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A trade dispute made complicated

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On October 25, 2010 The EU required that euro-currency settlements with Iran be cleared per transaction. In compliance with this, the Reserve Bank of India (RBI) ruled on December 29 that dollar and euro payments to Iran could not be handled through the Asian Clearing Union (ACU) which was used for transactions between central banks, since the ultimate receiver of the payment could not be ascertained. The ruling seemed to have come without prior consulation with oil companies which import about 14% of India’s crude usage from Iran. A report in ET summarized the crisis.

Following this, BS reported:

The United States on Wednesday praised the Reserve Bank of India (RBI) for reducing its dealings with Iran’s central bank, saying the Islamic Republic misuses its financial relationships to support its nuclear programme.

“We think the Reserve Bank of India has made the right decision to carefully scrutinize and reduce its financial dealings with the Central Bank of Iran,” White House spokesman Tommy Vietor said in an email.

India denies US pressure, but Indian newspapers are not convinced. Trade negotiations started immediately, as the Hindu reported:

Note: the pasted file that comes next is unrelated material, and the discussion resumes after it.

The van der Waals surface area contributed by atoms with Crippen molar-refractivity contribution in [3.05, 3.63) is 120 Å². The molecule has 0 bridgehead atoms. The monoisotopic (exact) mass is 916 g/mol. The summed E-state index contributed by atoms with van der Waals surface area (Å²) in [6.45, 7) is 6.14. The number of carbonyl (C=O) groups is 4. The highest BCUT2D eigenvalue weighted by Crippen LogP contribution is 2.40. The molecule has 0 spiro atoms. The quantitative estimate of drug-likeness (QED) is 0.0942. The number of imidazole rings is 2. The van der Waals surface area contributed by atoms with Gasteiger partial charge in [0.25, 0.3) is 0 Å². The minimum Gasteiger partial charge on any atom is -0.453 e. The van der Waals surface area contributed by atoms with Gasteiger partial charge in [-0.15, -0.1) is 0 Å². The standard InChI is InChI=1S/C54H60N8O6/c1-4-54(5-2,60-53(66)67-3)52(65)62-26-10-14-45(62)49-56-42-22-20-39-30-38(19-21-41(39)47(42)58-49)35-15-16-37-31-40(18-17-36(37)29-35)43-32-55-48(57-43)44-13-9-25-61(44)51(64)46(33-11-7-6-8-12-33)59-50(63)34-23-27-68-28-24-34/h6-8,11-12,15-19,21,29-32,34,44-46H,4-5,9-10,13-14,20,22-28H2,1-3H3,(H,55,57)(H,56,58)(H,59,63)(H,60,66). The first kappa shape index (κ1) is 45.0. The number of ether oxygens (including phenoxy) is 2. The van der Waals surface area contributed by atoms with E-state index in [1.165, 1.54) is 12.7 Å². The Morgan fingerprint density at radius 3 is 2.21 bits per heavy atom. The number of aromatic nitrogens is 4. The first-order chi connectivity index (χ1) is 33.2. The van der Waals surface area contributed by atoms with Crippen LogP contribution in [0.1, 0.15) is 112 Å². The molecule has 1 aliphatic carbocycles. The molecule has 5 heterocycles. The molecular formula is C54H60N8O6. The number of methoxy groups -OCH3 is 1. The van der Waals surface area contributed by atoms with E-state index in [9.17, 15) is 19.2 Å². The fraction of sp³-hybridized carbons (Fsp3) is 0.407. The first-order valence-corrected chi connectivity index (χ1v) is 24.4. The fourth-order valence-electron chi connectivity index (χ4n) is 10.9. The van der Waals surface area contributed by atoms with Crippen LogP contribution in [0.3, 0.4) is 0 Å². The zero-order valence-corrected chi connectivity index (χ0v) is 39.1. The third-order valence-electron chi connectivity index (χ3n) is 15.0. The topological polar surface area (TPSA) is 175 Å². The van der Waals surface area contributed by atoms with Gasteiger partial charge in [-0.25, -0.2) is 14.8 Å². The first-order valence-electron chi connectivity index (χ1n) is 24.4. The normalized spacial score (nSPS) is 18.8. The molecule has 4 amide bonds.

The public sector oil companies in India, the major importers of crude oil, have expressed concern at the RBI’s decision not to allow the Tehran-headquartered Asian Clearing Unit (ACU) to be used for making payments to Iran.

Petroleum Ministry officials said one of the options that emerged at a recent meeting in the Finance Ministry was that the Central Bank of the Islamic Republic of Iran would open an account with the RBI in India for the companies to make direct payments.

The other was that India could write to the European Union (EU), seeking exemption from the certification process required for imports from Iran. It is felt that at a later date, the ACU could recognise a currency other than the dollar and the Euro. An Indian delegation would soon visit Tehran to work out the modalities for payment.

The RBI said that the meeting between the two sides was a technical one to discuss modalities for future trade transactions, including in oil. Till October 2010, the transactions between the two countries were carried out in Euro through the ACU, which was set up in 1974. The clearinghouse settles trade transactions with Bangladesh, Bhutan, India, Iran, Nepal, Pakistan, the Maldives, Myanmar and Sri Lanka.

Iran made a bland statement, as Reuters reported:

Iran said an oil trade dispute with India had been settled by changing the currency for payments, deputy oil minister Ahmad Khaledi was quoted as saying by the semi-official Fars news agency on Friday.

“By changing the currency for oil transaction between Iran and India the problem was solved,” said Khaledi.



Written by Arhopala Bazaloides

January 2, 2011 at 5:09 am

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